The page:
Seller Beware!


As a "newbie" to photo sales, I have a few words of caution to those of you attempting to sell your work. This is not a lesson in knowing your clientele, or how to market, rather a warning about pricing, producing and shipping your product.

1. Price your work competitively. In other words don't sell yourself short. If you've gotten to the point where people are willing to pay you for your prints, you are obviously talented enough to make a go of it. Research photo websites in your field or your area and price accordingly. One rule of thumb is to charge three times your cost. In other words if your costs are $50 for a 16X24 including shipping, charge $150. I charge a little less since I'm not a "known" photographer. My prints are also signed and numbered in a limited edition. I could charge an extra $50 for that premium, but since I'm new I don't.  

2. Check printing prices regularly. They change almost annually. And they never go down! Imagine that. Never use a discount service. Yeah, I've heard that some people are really happy with their Walgreen's or other discount "kiosk" printing service. If you are going to sell your work as art, treat it as such. I know someone personally who has worked in a discount store processing photography and she would gladly tell you that they are not experts in photography nor printing. They have had just enough training to enter data into a computer and look for obvious flaws. At a full service camera/print processing store they  not only know printing but also cameras, photo editing, and photo processing. I used to use a photo lab service in California, but have had to switch because they cannot give any advice about the editing/post-production process. This process is crucial to printing. Ratio aspect, paper grade and finish choices are all important, and a print service can only give limited advice in these areas. I am a huge fan of Mike's Camera with two outlets here in Denver and one in Boulder. Have your image saved on a flash drive at full-size, post produced and ready to upload. A jpg image is preferred. Don't take in a RAW or TIFF image as they cannot upload these. ALWAYS check your prints for correct finish and any damage from printing machines in front of the clerk who hands you your prints. I have had problems with both of these.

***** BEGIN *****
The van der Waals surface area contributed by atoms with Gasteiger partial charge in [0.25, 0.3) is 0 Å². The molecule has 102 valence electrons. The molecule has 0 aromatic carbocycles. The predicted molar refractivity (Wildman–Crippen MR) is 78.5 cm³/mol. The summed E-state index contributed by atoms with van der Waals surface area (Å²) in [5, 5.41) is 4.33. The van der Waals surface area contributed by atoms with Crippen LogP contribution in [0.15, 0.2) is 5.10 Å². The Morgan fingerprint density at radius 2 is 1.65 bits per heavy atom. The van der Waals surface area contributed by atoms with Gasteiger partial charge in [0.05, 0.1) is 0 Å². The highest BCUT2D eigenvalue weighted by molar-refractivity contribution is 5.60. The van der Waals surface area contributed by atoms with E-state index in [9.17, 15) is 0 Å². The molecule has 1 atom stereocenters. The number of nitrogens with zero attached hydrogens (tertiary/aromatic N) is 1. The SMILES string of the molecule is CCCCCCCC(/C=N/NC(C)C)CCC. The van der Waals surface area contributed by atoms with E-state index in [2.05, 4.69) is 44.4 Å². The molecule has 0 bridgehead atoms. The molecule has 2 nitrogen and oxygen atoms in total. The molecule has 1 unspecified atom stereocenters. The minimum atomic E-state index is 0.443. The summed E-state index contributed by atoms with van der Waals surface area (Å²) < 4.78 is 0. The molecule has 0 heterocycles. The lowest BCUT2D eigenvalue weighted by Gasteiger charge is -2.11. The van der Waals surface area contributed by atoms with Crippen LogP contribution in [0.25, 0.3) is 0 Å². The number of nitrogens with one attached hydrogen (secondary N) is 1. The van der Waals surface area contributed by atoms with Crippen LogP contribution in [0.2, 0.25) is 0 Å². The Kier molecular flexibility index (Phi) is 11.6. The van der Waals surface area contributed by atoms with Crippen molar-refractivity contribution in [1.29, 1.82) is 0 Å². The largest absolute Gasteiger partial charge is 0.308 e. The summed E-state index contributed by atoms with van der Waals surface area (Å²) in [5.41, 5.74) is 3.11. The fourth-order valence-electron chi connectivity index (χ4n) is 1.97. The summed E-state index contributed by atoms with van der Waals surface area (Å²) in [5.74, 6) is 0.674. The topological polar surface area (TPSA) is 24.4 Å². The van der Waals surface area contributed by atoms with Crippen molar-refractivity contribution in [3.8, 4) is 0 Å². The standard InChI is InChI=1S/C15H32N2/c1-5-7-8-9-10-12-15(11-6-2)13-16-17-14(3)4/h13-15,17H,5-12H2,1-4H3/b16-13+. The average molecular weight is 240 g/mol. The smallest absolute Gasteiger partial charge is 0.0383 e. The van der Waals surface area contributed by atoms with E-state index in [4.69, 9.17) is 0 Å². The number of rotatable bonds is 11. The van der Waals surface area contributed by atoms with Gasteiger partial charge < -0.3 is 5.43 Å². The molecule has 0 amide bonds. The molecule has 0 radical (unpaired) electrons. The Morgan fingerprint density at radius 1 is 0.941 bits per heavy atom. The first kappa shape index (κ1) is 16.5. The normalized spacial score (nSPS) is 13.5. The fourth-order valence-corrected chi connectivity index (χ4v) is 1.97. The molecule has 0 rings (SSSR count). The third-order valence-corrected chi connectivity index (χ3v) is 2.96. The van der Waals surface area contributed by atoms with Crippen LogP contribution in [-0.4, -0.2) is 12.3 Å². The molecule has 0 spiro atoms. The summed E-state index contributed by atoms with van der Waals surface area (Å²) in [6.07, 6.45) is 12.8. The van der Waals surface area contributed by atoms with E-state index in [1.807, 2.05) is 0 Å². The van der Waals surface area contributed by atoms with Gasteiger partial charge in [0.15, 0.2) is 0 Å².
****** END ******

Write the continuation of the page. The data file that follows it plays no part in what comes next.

3. Shipping costs are also going up. I use either fedex or UPS. They are about the same price and have comparable service. I won't even mention USPS except to say emphatically "STAY AWAY" unless long lines and surly attitudes are to your liking. I recommend using a roll tube shipping container with a sheet of tissue around the rolled print and inserted into the tube. Make sure the length of the tube matches the rolled print size and use packing material to take up any room so that the print does not slide back and forth risking damage. Also make sure that the end caps are not just taped, but sealed around the cap. Forward the tracking number to your client if your website does not automatically do this. Mine does not, but it only takes a moment. Another method is to place the print flat between two tissues and layer two sheets of heavy duty cardboard on either side and tape it with shipping tape to seal it. I prefer the tube because I know from an engineering standpoint that these are the least susceptible to damage during shipping.